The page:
Product pages that are designed with good user experience in mind are more likely to boast high conversion rates than poorly designed, cluttered pages.

Potential shoppers need to easily find what they are looking for. They need to navigate the website without any issues and get recommendations for relevant products. Along with all that, you have to prove to them that you are a credible, trustworthy company they can trust their payment information with. When you check all those boxes, you’ll have a winning product page on your hands.

Let’s take a look at seven design principles that form the core anatomy of a high-converting product page.

Social Proof Generates Confidence

88% of customers trust online user reviews as much as they would trust a recommendation from a friend. By populating your own product pages with plenty of customer reviews, you can make your product, your brand, and the entire experience much more relatable.

Don’t just choose the first customer reviews plugin you can find either. Make them an organic part of the page, and use them to enhance your own product descriptions and images.

Let’s take a look at Lush’s Mask of Magnaminty product page.

  • They feature the product’s star rating right below its name. This instantly makes the customers feel better about reading more, as they already know most customers have loved it.
  • They’ve singled out one review and highlighted it like you normally see testimonials featured. This brief blurb encapsulates the feel and quality of the product, but it sounds more genuine than the brand’s own description, as it was penned by a user.
  • They have an entire UGC section where they showcase images from Instagram. Their unique hashtag helps them easily grab the images they need for their website and gives their audience a chance to feel like a part of the large Lush family.
  • When you finally reach the customer review section, you can marvel at its user-friendliness, as it features:
    – A star rating overview
    – The likelihood of the customer recommending the product to a friend
    – Two top reviews
    – 1500+ other reviews, which you can filter based on age, skin type, skin goals, pros and cons

By emulating these key social proof elements, you can design a high-quality product page. The goal is to build a product page that appeals to your target audience and makes them feel like they are chatting with a group of friendly people.

Design Principles for High-Converting Product Pages

Trust Badges Address Conversion Obstacles

The potential customers who land on your product pages will come armed with loads of conversion obstacles. Typically, these obstacles include:

  • shipping times and rates
  • returns and refunds policies
  • website security and trustworthiness
  • privacy concerns (will you sell their personal data to a third party?)
  • whether your products are genuine and fitting for their particular lifestyle

The simplest and most effective way to overcome them is to add trust badges that will directly address these most common fears.

Before you select the badges you want to feature, make sure to carefully consider what might be on the minds of your specific target audience. For instance, if you are a well-established brand, you don’t need to reassure them that your products are of the highest quality, but you may need to address shipping and return policies.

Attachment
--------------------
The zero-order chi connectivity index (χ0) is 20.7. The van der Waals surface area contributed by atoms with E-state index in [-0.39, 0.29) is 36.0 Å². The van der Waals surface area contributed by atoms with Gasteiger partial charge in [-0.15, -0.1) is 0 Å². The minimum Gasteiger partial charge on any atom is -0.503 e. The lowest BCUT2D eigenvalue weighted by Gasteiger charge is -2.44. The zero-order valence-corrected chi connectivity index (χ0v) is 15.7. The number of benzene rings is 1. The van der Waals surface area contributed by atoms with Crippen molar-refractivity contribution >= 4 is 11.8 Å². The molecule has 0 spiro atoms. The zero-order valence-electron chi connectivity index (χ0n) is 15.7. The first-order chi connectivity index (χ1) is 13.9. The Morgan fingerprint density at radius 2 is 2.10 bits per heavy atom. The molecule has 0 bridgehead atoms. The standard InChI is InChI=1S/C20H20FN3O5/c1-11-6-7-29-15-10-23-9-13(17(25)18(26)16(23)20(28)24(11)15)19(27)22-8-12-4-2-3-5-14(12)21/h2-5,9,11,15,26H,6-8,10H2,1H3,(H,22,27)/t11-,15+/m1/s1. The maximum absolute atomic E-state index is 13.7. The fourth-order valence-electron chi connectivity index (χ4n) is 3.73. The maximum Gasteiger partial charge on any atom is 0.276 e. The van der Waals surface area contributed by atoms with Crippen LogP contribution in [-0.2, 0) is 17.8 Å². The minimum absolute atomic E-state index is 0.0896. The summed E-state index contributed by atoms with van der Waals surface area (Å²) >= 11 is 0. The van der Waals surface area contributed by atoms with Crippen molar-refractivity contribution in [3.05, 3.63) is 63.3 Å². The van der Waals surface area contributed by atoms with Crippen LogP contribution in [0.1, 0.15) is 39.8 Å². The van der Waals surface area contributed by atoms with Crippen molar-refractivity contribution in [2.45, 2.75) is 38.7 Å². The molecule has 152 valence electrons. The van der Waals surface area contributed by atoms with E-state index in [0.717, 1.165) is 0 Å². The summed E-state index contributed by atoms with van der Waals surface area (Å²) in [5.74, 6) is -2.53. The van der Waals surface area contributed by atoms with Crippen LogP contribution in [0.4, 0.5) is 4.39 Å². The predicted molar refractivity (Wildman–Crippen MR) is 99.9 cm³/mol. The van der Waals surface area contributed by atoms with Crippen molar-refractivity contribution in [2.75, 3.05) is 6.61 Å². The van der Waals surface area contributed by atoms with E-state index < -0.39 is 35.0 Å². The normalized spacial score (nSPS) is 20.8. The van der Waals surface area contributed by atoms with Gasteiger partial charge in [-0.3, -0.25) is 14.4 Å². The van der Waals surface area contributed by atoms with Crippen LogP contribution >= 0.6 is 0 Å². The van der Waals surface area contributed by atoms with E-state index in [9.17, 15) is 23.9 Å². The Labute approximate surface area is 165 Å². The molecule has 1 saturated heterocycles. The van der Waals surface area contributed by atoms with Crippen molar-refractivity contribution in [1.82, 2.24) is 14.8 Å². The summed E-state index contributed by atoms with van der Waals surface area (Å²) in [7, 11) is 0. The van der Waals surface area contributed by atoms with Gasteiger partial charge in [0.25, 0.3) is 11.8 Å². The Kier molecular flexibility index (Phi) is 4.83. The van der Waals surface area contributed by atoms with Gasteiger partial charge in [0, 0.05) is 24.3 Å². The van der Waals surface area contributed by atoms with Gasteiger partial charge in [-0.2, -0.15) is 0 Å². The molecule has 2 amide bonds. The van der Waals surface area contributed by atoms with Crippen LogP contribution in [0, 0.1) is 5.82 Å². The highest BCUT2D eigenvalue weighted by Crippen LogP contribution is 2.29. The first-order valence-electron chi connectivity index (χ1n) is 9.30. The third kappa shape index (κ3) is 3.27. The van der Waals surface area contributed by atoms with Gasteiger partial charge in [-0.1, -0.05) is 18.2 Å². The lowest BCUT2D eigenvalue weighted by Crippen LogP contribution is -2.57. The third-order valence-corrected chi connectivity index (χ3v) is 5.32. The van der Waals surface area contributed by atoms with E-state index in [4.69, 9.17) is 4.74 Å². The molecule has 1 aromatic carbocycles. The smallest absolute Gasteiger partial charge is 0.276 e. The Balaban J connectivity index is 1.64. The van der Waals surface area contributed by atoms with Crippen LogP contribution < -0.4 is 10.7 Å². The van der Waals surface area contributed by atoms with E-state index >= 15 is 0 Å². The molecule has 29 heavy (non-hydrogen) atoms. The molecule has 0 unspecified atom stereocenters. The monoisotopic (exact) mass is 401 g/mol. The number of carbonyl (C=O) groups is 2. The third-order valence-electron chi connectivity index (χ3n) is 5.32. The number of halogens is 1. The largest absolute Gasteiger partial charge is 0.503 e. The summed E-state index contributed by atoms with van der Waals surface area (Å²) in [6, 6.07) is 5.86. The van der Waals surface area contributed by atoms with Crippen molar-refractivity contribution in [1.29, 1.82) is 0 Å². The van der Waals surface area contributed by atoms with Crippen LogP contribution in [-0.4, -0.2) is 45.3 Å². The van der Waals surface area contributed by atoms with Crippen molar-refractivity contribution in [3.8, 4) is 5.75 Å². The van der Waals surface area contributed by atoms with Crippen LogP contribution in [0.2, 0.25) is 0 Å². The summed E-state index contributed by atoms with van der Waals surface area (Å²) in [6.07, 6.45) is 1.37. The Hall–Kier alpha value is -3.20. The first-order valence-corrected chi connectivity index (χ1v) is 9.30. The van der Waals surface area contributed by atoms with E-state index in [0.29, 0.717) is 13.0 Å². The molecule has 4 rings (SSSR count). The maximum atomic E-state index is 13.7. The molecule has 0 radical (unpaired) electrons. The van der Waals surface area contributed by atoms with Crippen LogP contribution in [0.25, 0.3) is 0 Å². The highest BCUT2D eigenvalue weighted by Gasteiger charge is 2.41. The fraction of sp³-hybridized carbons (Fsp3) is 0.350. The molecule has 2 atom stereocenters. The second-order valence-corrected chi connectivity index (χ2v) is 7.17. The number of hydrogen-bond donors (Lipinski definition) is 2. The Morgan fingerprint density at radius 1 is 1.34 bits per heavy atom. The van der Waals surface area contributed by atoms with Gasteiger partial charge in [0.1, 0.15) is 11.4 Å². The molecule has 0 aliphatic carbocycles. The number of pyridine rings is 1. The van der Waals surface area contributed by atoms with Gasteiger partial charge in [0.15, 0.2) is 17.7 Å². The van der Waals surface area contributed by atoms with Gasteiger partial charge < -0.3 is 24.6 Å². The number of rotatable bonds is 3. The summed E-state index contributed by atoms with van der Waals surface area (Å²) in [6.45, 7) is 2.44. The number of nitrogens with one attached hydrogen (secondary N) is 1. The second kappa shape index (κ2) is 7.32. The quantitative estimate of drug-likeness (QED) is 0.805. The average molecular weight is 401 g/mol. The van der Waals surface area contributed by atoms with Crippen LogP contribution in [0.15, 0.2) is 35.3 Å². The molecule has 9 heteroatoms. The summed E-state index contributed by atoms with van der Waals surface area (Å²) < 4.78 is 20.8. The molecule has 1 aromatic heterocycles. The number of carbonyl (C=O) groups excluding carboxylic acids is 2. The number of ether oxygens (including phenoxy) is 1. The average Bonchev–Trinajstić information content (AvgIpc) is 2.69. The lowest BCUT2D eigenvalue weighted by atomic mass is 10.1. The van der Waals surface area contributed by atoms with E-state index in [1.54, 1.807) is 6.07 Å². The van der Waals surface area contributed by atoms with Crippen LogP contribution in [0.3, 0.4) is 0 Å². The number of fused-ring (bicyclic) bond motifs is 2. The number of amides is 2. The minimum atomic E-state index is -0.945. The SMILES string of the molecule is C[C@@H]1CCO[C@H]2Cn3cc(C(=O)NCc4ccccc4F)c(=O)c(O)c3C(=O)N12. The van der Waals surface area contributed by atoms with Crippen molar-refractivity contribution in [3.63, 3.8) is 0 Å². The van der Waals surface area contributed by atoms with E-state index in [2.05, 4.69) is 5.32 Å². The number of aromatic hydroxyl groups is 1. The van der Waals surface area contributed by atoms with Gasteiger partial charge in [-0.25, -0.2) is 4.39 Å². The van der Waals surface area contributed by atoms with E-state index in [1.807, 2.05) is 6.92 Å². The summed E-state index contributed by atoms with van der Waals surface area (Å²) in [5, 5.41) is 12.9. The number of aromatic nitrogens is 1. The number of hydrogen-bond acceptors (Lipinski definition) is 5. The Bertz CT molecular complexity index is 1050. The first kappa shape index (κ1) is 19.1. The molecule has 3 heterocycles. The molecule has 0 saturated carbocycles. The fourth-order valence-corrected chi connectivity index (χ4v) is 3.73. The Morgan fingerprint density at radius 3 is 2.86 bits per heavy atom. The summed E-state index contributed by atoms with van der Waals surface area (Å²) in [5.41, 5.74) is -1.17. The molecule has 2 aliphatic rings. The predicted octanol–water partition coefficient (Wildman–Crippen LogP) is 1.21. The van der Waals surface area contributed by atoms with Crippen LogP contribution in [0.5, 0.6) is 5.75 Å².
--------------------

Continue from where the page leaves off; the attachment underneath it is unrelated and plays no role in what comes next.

Cotopaxi’s Alpa Travel Pack page, for example, highlights free returns and exchanges, a lifetime warranty and repairs, and the option to trade the product in for a gift card. They pride themselves on their care for the planet and the quality of their products (i.e., you only have to buy them once, and they will last you a lifetime). So, these are the best features to highlight, and they speak directly to the cost of their products.

Design Principles for High-Converting Product Pages

Kettle and Fire, on the other hand, understand that their audience will want to know if their products comply with certain dietary restrictions or lifestyle they may be following. This is why their Butternut Squash Soup page underlines that the products are non-GMO, gluten-, dairy- and glyphosate-free. Had they chosen to put the free shipping on larger quantities to the forefront, chances are their pages would not be as effective.

Design Principles for High-Converting Product Pages

Urgency and FOMO Trigger Impulse Purchases

Customers are often incentivized to make a purchase when they see that a certain item is about to run out of stock or when they notice a lot of other customers are showing interest in the same item. A couple of effective design elements can put these facts to the forefront of your product pages and help customers make a purchasing decision sooner.

This works especially well for seasonal offers, but you can apply the same principle to evergreen products. You will still shorten the time a customer spends contemplating a conversion.

John Lewis has a great feature that capitalizes on urgency and tells you how many items are still left in their online store. In other words: if you want this item, you better hop to it, because someone else might snag it right under your nose.

This tactic is so similar to brick-and-mortar shopping experiences. When there is only one item left in your size on the rack, you are much more likely to buy it, afraid you might miss out.

Their Emma Bridgewater Flowers product page illustrates this technique.

Design Principles for High-Converting Product Pages

Etsy plays with FOMO on their product pages. For example, this Custom Pet Blanket appears to be super popular, as there are over 20 people who currently have it in their carts.

They’ve also added a neat “sale ends in 2 hours” trigger too, pairing the fear of missing out with the urgency posed by the limited-time offer.

Design Principles for High-Converting Product Pages

CTAs Must Be Visible and Engaging

CTAs are arguably one of the more important elements on a product page, as they are the direct path to conversion. If the rest of the page does a great job of overcoming conversion obstacles and showcasing the value of a product, even a subpar CTA can work. But why skip optimizing this element when creating great ones is so simple?